Bean bags are expensive, so I decided to make one for my daughter to enjoy while she’s reading her favorite books and watching TV. Here’s the problem though: Mama doesn’t sew. My Internet research came back with nothing in the no-sew bean bag chair arena, so I came up with a concept of my own. Inspired by a DIY wedge design I found on some blogs and Pinterest boards, I created a cozy chair for the non-sewing set.
Want to make your own DIY no-sew bean bag chair for your own kid’s room? Follow my instructions below.
- Three yards of fleece fabric (1-1/2 yards of each if doing two-tone like I did)
- Poly filler like this one. I used four 12-oz bags (Do not use bean bag beans! They’ll slip out.)
- Measuring tape
Step 1: Cut one-inch slits all along the edge of your fabric, holding both pieces together so the cutting matches up. For this project, make them about 2 -3/4 inches into the fabric. Working from one end to the other, tie the lined up pieces of fabric to each other and double-knot (see photo below).
Step 2: Cut your fabric into two separate pieces measuring 51×38″ and lay them on your workspace facing inward toward each other. Faux-sew along the two long sides, keeping the ends of the tied pieces inward. If you check the right side of the fabric, you’ll see a seam forming.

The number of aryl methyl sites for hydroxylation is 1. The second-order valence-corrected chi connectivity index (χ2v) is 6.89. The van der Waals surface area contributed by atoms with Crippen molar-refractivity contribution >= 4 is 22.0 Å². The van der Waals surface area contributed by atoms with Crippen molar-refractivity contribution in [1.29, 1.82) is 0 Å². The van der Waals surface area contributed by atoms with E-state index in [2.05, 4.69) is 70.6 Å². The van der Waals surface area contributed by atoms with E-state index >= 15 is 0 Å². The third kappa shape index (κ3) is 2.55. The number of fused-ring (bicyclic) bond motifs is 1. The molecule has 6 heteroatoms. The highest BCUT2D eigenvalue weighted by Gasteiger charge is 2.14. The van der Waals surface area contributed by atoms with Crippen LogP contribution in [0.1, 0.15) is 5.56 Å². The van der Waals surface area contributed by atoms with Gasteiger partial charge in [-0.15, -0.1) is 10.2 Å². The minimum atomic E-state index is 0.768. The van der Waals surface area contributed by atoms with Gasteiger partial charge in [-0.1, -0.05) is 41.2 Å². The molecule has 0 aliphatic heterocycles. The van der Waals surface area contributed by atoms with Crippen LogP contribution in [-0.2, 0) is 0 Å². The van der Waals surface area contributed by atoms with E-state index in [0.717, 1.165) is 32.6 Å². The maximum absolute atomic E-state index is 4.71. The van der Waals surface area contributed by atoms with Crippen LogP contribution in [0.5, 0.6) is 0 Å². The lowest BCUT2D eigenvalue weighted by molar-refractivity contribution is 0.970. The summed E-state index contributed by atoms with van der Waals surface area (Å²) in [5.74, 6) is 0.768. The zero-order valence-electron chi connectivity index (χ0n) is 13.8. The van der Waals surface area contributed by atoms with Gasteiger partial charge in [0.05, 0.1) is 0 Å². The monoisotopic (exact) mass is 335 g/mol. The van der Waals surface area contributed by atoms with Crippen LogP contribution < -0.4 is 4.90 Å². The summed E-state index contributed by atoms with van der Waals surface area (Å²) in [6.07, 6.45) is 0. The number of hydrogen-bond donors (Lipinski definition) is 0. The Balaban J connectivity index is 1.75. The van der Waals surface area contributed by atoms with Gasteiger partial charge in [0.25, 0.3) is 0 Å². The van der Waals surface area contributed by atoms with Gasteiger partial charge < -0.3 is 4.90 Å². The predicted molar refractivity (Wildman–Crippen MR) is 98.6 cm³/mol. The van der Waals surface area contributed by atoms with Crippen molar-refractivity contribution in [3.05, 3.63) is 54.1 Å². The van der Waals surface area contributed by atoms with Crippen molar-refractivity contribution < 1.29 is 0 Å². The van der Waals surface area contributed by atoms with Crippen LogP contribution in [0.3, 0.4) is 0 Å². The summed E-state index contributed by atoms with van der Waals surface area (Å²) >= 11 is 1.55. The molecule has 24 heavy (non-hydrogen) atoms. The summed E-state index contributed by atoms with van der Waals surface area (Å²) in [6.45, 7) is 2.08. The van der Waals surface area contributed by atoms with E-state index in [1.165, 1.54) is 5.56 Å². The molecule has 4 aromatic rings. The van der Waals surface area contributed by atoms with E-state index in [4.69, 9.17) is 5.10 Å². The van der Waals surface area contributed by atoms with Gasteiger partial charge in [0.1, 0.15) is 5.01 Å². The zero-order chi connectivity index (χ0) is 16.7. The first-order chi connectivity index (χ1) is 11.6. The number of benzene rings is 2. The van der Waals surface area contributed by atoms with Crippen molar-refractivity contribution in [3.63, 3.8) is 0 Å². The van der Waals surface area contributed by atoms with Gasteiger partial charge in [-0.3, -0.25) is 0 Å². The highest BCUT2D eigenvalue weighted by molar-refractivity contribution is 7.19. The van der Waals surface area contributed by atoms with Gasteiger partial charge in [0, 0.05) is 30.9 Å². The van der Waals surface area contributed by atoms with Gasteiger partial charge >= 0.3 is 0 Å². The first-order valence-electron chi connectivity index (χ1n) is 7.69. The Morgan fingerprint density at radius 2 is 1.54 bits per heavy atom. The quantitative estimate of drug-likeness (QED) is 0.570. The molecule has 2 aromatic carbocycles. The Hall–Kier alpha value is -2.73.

Step 3: Keeping your fabric inside out now that the long sides are “sewn” in place, fold it in half horizontally. With both sides lined up against each other as best you can, cut a rounded corner down from the top toward the center. When you open the fabric, you should have one round end. Faux-sew it closed.
Step 4: You should now have what loosely resembles a giant pillowcase. Spread it open and place it on your workspace again, this time so that your seams are in the center (shown below). On the remaining open end, faux-sew in from each edge leaving an opening in the middle big enough to stuff (mine was about 8 inches).
Step 5: Turn your chair right-side-out and create its shape with stuffing. One piece of fabric should be the base while the other is pulled up to a corner, creating a large wedge. Stuff to your desired feel — less for a softer chair, more for added structure.
Step 6: Tie the center knot together first to secure your work and then finish by closing the stuffing hole with more faux-sewing. This time your ends will show as opposed to on the rest of the chair where they are turned inward. Later, if your chair gets too much love and needs re-fluffing, you can gently untie this back piece to add more stuffing.
Enjoy! My kid sure did.